The long-overdue arrival of warm weather may have many of us jumping for joy, but there are those who vastly prefer a colder climate. They’d gladly give up a beach vacation for the chance to glide down a peak dusted with fresh powder. For the estimated 13.9 million active skiers in the U.S., nothing can beat a vacation in the snowy mountains. And considering that the Transportation Security Administration expects to see approximately 65.1 million travelers during the spring break season alone, that’s likely a lot of people who can’t wait to hit the slopes.

That said, you might want to take a pause before you head downhill. You may love the thrill of skiing, but how safe are you really on the slopes? Statistics show that skiers are certainly prone to injury. According to Johns Hopkins, an estimated 600,000 people are injured while skiing or snowboarding every year. That may not be such a surprising figure when you realize that many people aren’t doing enough to protect themselves while engaging in this sport. Despite the fact that protective equipment can reduce the risk of injuries to the head, neck, and face by almost 43%, only 48% of U.S. skiers actually wear their helmets on a regular basis.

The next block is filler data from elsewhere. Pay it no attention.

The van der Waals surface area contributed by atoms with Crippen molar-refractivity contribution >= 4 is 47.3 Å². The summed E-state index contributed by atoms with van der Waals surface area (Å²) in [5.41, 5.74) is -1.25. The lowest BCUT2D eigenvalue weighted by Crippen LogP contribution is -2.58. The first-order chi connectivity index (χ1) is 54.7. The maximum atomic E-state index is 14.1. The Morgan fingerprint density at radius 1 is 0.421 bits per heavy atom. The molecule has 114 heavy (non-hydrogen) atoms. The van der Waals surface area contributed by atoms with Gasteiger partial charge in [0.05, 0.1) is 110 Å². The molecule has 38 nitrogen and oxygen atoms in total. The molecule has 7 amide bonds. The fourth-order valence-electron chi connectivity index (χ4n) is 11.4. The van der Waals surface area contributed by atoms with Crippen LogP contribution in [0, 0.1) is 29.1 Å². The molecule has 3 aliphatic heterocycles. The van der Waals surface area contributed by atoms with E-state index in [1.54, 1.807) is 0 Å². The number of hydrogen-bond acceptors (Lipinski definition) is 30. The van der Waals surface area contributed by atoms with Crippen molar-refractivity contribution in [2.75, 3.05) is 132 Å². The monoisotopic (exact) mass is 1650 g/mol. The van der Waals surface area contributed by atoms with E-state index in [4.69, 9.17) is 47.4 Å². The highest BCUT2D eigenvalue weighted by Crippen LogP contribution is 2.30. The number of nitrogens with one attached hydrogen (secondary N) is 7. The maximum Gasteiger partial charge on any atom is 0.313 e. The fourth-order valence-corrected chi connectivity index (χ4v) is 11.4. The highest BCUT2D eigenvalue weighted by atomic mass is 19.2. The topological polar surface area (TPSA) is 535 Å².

You may not even have to actually be skiing to get hurt. Around 6% of skiers report that they’ve been injured on the ski lift during their expeditions. Still, the majority of skiing injuries do occur when an individual falls or loses control during a jump; only a small percentage of injuries occur during collisions with other skiers. But while you may not always have perfect judgment when calculating a jump or navigating a slope, proper protection can prevent some of the most serious damage that occurs during skiing accidents.

If you’re injured in a skiing accident, what should you do? As with many other sports injuries, you can often seek treatment for these physical damages at your local urgent care clinic. Breaks, sprains, strains, and other non-life-threatening events can all be handled by the professional and courteous staff you’ll find at walk-in centers. Of course, it’s always best to try to prevent these injuries before they ever happen — but if and when they occur, you’ll know where to go.